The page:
Though we’d heard through the grapevine that Chiang House owners Jong and Li Yun Chiang plan to rebuild after the blaze that destroyed their restaurant nearly three weeks ago, we were happy to get that information straight from the source.
    “All the insurance information was in the building,” Jong Chiang explained. “We are waiting for the insurance company to send us a copy of the contract.” Unfortunately, that process is taking longer than Chiang hoped. “Right now, money is the number one problem. We don’t know how much insurance will cover.”   
    He says he hopes to be able to rebuild bigger and better, including the addition of Japanese gardens inside the new building. At this point, however, he doesn’t know whether he will replace the ponds stocked with koi, which all perished in the fire.
    According to a press release from the Fire Marshal’s office, the blaze was sparked close to midnight on Friday, March 8, by a soldering torch being used by employees for plumbing repairs in the restroom. At first contained in the wall, the fire quickly spread to the roof. It wasn’t until nearly 2am  that employees still in the building noticed smoke seeping through the ceiling tiles.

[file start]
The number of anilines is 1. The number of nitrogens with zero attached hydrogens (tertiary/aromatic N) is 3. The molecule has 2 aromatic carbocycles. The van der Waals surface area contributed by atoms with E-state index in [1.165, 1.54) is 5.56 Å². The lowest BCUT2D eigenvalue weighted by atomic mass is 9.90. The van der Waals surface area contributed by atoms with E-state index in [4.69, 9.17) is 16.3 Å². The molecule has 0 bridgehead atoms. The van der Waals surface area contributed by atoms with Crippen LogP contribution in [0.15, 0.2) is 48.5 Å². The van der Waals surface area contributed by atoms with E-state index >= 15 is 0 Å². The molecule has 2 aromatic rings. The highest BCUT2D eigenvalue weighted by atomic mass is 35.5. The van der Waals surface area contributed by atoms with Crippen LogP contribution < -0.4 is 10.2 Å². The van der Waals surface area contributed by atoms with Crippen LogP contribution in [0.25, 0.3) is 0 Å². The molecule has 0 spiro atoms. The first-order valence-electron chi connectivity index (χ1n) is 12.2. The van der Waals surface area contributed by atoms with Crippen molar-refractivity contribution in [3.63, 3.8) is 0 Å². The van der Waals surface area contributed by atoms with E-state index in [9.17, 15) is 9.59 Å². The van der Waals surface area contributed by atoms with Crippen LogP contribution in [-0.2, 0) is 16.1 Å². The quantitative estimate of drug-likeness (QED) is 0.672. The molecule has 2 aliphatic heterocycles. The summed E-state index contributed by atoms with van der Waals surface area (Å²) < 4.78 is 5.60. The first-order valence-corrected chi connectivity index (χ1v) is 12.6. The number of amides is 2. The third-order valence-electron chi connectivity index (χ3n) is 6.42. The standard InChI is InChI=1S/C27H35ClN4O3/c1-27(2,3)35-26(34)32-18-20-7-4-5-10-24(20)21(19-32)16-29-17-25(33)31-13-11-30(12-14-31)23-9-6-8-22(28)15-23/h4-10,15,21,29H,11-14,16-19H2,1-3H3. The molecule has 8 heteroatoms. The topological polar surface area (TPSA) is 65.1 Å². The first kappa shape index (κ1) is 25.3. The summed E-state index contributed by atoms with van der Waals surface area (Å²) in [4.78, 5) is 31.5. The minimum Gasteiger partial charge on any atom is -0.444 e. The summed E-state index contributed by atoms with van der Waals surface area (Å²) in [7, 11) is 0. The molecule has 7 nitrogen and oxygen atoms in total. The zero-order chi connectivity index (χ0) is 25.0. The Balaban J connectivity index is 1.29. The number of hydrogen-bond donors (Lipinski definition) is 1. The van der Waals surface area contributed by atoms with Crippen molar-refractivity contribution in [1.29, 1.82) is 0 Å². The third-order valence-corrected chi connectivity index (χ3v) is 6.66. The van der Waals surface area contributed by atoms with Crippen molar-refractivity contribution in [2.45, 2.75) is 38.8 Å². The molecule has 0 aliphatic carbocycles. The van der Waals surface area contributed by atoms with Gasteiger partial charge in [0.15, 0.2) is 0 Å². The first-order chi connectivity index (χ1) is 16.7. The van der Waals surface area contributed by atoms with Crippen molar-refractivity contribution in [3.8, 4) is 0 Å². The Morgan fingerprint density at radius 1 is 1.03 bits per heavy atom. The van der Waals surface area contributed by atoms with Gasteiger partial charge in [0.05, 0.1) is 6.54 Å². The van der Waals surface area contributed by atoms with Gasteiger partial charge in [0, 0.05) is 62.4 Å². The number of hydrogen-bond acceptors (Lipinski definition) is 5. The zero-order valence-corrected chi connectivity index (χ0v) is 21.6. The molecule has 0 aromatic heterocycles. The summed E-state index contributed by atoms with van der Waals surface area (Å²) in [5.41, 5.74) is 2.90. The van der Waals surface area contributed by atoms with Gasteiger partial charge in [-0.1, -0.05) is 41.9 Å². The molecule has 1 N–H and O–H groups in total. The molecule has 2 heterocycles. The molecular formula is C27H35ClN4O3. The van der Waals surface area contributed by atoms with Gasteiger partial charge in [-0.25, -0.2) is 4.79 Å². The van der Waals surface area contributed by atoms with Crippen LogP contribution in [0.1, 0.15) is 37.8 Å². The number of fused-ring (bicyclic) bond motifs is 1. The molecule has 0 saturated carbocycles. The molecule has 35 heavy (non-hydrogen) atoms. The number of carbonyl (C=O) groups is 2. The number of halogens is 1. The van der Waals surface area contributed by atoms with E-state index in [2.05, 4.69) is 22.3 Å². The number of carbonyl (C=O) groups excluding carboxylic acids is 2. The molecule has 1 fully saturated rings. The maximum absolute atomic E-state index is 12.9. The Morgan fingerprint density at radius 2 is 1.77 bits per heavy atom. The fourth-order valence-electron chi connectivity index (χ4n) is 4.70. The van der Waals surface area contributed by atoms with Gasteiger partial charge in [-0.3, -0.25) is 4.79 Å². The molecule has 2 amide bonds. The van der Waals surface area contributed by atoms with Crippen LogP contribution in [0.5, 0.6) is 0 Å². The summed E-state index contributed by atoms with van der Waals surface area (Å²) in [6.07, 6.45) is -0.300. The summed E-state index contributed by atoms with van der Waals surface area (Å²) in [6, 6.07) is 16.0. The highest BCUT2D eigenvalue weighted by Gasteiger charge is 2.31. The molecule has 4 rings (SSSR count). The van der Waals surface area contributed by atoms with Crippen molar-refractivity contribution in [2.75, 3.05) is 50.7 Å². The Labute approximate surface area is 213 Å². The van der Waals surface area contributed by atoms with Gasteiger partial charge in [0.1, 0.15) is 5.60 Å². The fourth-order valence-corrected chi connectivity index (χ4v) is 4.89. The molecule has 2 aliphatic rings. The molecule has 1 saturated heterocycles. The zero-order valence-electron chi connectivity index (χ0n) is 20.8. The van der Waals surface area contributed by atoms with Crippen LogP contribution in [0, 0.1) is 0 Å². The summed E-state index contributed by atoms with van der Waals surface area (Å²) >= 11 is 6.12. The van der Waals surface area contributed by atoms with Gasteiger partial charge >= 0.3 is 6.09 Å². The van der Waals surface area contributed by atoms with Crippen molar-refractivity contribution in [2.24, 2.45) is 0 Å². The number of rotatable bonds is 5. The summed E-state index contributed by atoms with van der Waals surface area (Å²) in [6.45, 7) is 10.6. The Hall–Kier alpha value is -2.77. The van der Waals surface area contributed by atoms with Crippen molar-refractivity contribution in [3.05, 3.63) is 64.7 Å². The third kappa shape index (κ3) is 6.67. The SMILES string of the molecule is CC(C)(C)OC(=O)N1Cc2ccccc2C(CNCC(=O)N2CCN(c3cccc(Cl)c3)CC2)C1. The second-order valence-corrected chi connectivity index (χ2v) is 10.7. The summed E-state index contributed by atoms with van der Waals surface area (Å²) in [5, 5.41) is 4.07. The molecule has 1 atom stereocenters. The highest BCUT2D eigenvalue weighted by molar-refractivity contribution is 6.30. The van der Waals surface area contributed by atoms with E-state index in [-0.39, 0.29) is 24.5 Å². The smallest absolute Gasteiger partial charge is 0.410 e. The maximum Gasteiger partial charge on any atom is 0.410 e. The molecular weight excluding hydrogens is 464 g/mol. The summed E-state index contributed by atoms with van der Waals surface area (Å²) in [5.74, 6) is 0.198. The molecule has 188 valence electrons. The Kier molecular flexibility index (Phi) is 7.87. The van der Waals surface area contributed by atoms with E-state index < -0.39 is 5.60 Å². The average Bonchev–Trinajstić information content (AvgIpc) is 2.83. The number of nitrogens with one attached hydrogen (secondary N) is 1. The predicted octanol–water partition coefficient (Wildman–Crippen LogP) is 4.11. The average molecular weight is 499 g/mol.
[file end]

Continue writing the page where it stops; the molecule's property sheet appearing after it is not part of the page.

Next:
“It was about 1:30am,” Li Yun tells Dish. “My daughter noticed smoke coming out of the ceiling. At first, I thought maybe it was somebody smoking [a cigarette] because we couldn’t see any fire.”
    Li Yun and her daughter ran into the kitchen, where she says the smoke was heavier, but they still found no flames. “We went to call 911,” she says, “but the phone was already dead.”
    Fortunately, a police cruiser was just outside the building, and the Chiangs were able to flag it down. Though five local firehouses responded to the blaze, the property sustained nearly $800,000 in damages.
Long-time locals will recall that the Chiang House location was once Sackett’s, an old western style saloon, before briefly serving as the home of The Hunter’s Inn, which called its bar area The Snooty Fox Pub.
When the Chiangs took over the space in 1993, they added the blue paint and Asian influence that made the building so recognizable. We’re sure the new Chiang House will look different, and so we can’t wait to see what rises from the ashes.

Muchos Mexicanos
It’s been open since February 15, but Thursday, March 28, marks the official grand opening of Taqueria la Azteca, the new Mexican spot over on Greenbrier Drive, just a stone’s throw from the Greenbrier Guadalajara.
    Taqueria la Azteca, owned by Lily Jara and Martha Campos, will offer traditional fare such as tamales and tacos, quesadillas, sopes, and flautas, as well as specials which will change daily. The duo learned how to cook in Mexico, Jara says, though Azteca is their first venture.
    For the grand opening celebration, all patrons will receive 10 percent off.   

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